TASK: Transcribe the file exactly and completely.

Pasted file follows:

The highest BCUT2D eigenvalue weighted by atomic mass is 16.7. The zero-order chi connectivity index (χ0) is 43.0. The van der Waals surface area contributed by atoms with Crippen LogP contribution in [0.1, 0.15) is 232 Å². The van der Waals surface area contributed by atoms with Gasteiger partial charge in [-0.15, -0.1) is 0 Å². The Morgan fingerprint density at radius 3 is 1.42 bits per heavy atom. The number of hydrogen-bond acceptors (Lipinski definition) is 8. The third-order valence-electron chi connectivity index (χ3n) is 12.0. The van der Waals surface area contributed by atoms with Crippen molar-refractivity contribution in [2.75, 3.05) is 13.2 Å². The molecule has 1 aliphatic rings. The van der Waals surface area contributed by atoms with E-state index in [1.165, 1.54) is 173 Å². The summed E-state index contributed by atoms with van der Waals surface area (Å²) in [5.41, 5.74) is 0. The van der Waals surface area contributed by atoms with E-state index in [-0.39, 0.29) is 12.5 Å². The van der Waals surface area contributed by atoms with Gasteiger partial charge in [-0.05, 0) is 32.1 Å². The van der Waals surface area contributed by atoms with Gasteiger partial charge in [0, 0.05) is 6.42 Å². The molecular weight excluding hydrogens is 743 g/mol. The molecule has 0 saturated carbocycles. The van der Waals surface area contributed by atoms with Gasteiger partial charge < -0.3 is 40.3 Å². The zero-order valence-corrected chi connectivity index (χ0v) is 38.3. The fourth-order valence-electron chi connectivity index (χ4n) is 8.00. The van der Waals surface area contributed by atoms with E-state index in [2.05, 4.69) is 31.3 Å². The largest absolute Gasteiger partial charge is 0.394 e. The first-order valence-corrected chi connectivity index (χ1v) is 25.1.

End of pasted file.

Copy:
The highest BCUT2D eigenvalue weighted by atomic mass is 16.7. The zero-order chi connectivity index (χ0) is 43.0. The van der Waals surface area contributed by atoms with Crippen LogP contribution in [0.1, 0.15) is 232 Å². The van der Waals surface area contributed by atoms with Gasteiger partial charge in [-0.15, -0.1) is 0 Å². The Morgan fingerprint density at radius 3 is 1.42 bits per heavy atom. The number of hydrogen-bond acceptors (Lipinski definition) is 8. The third-order valence-electron chi connectivity index (χ3n) is 12.0. The van der Waals surface area contributed by atoms with Crippen molar-refractivity contribution in [2.75, 3.05) is 13.2 Å². The molecule has 1 aliphatic rings. The van der Waals surface area contributed by atoms with E-state index in [1.165, 1.54) is 173 Å². The summed E-state index contributed by atoms with van der Waals surface area (Å²) in [5.41, 5.74) is 0. The van der Waals surface area contributed by atoms with E-state index in [-0.39, 0.29) is 12.5 Å². The van der Waals surface area contributed by atoms with Gasteiger partial charge in [-0.05, 0) is 32.1 Å². The van der Waals surface area contributed by atoms with Gasteiger partial charge in [0, 0.05) is 6.42 Å². The molecular weight excluding hydrogens is 743 g/mol. The molecule has 0 saturated carbocycles. The van der Waals surface area contributed by atoms with Gasteiger partial charge < -0.3 is 40.3 Å². The zero-order valence-corrected chi connectivity index (χ0v) is 38.3. The fourth-order valence-electron chi connectivity index (χ4n) is 8.00. The van der Waals surface area contributed by atoms with E-state index in [2.05, 4.69) is 31.3 Å². The largest absolute Gasteiger partial charge is 0.394 e. The first-order valence-corrected chi connectivity index (χ1v) is 25.1.